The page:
Students in schools across Tennessee may be receiving sex education ridden with factually dubious claims.
A recent sex education presentation at Hillsboro High School in Nashville contained arguably questionable statements, according to audio obtained by the Tennessean. Speakers from a nonprofit group said there’s a new sexually transmitted disease as deadly as AIDS and that having sex with eight partners is the health equivalent of drinking spit from everyone in the classroom.
Joi Wasill, the founder of the nonprofit group Decisions, Choices and Options, and Beth Cox, a Sumner County School Board member involved in the group, also told students that medical textbooks say that life begins at conception and that many STDs make women barren, the report notes.
Of the nonprofit's presentation, which is given to students in 50 high schools across the state, Vanderbilt assistant professor Dr. Mary Romano said the claims were “not necessarily untrue, but they were taken out of context," according to the local outlet WSMV-TV.
Romano, of Vanderbilt's Children's Hospital, noted that most medical textbooks do not discuss when life begins, STDs only make you barren if they are left untreated, and drinking spit and having sex potentially lead to entirely different health issues, according to the Tennessean. (In addition, experts have previously said that it is not fair to compare the “deadly” antibiotic-resistant gonorrhea strain the group referenced to AIDS.)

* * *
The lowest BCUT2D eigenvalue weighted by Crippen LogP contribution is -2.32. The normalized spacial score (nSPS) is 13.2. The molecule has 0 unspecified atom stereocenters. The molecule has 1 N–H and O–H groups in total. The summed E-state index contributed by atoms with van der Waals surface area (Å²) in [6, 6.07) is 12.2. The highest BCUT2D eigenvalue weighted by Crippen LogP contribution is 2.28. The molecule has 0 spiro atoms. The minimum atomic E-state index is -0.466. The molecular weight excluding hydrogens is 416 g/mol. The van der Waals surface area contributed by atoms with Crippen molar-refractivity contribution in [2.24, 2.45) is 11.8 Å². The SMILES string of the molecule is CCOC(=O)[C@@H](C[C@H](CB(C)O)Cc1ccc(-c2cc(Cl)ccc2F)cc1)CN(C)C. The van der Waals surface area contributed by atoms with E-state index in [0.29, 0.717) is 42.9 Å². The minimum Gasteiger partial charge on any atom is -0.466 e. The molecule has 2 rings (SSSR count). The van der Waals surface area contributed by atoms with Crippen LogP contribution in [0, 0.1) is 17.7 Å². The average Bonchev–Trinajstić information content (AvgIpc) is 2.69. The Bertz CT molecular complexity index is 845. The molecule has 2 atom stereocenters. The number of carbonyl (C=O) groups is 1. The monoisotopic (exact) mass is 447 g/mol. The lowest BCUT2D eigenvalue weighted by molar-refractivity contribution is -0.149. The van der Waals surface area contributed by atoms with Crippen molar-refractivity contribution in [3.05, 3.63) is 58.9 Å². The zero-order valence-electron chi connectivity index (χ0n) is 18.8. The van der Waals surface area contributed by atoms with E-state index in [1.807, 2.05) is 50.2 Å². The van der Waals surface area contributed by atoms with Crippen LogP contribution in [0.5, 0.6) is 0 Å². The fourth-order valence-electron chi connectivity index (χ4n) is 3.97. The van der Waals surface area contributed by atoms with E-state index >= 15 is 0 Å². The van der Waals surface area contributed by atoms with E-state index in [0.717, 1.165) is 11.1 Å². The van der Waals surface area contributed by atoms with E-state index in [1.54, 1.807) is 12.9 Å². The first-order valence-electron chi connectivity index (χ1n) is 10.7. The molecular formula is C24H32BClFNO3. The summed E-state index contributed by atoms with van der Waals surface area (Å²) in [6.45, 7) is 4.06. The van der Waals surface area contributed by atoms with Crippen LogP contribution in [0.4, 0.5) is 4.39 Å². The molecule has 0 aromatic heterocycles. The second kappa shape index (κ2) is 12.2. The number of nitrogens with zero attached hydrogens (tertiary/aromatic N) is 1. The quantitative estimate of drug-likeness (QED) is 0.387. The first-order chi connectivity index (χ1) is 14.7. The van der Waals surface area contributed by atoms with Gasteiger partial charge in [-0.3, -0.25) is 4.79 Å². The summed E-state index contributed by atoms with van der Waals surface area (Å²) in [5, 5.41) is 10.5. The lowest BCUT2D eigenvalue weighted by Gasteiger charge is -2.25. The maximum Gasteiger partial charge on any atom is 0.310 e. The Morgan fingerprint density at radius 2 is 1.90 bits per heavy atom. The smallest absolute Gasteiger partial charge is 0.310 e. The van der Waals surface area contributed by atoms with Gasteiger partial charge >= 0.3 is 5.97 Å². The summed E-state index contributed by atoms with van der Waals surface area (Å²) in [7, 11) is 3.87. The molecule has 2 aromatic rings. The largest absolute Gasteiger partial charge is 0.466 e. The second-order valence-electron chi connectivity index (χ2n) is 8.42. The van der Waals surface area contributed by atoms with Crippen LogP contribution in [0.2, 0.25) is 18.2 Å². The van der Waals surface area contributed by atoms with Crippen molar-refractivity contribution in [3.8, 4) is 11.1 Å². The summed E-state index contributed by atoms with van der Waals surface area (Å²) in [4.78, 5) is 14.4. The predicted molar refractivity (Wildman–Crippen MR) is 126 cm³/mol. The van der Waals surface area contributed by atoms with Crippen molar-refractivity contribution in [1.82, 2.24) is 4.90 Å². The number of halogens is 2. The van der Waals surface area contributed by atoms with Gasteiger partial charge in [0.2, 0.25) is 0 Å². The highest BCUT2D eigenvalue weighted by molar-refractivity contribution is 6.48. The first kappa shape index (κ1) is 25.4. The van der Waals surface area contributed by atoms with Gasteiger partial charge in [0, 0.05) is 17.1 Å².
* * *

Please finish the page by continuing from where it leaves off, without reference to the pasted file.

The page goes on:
"Obviously, a curriculum like this employs scare tactics," Romano told local outlet WSMV-TV. "There are things where we'd like to think we can scare them out of doing: drinking and driving, substance use, texting and driving. I think what we've shown is telling teens, 'Here are all the awful things that can happen to you,' doesn't seem to change their behaviors."
However, Wasill disputes the claim that her group used "scare tactics."
“The presentation was not excerpted correctly, it was an hour and half presentation … the local reports were completely inaccurate representations of what we do,” Wasill told The Huffington Post.
On Choices, Decisions, and Options' website, the organization states its purpose is to “provide education for teens and the adults who care about them, regarding the decisions that come along with teen pregnancy.” Wasill said the organization's 90-minute presentations “consist of data from CDC in Atlanta, the National Institute of Health, health textbooks for state of Tennessee” and several other reputable health groups.
Joseph Bass, a communications specialist for Metro Nashville Public Schools, told HuffPost that members of the school's community do not seem to be upset about the presentation.
"Despite the fact that three articles have been written about the organization’s presentation, we have received zero complaints," Bass said.
Choices, Decisions, and Options is one of many groups authorized to give sex education presentations in Tennessee.